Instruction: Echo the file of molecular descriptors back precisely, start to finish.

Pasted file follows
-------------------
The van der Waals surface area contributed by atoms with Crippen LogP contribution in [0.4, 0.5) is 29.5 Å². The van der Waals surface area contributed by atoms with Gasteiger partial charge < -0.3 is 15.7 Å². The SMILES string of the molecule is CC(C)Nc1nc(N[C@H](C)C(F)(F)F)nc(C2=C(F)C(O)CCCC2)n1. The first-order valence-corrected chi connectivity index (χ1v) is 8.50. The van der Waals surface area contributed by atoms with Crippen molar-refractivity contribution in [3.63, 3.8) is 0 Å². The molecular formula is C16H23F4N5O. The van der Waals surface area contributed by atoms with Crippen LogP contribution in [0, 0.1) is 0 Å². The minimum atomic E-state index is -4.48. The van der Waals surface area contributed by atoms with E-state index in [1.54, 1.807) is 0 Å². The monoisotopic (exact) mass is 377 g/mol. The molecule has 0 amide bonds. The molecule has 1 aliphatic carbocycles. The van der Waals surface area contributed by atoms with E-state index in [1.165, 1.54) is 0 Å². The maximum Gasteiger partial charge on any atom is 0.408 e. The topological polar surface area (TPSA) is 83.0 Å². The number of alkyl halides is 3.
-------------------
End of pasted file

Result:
The van der Waals surface area contributed by atoms with Crippen LogP contribution in [0.4, 0.5) is 29.5 Å². The van der Waals surface area contributed by atoms with Gasteiger partial charge < -0.3 is 15.7 Å². The SMILES string of the molecule is CC(C)Nc1nc(N[C@H](C)C(F)(F)F)nc(C2=C(F)C(O)CCCC2)n1. The first-order valence-corrected chi connectivity index (χ1v) is 8.50. The van der Waals surface area contributed by atoms with Crippen molar-refractivity contribution in [3.63, 3.8) is 0 Å². The molecular formula is C16H23F4N5O. The van der Waals surface area contributed by atoms with Crippen LogP contribution in [0, 0.1) is 0 Å². The minimum atomic E-state index is -4.48. The van der Waals surface area contributed by atoms with E-state index in [1.54, 1.807) is 0 Å². The monoisotopic (exact) mass is 377 g/mol. The molecule has 0 amide bonds. The molecule has 1 aliphatic carbocycles. The van der Waals surface area contributed by atoms with E-state index in [1.165, 1.54) is 0 Å². The maximum Gasteiger partial charge on any atom is 0.408 e. The topological polar surface area (TPSA) is 83.0 Å². The number of alkyl halides is 3.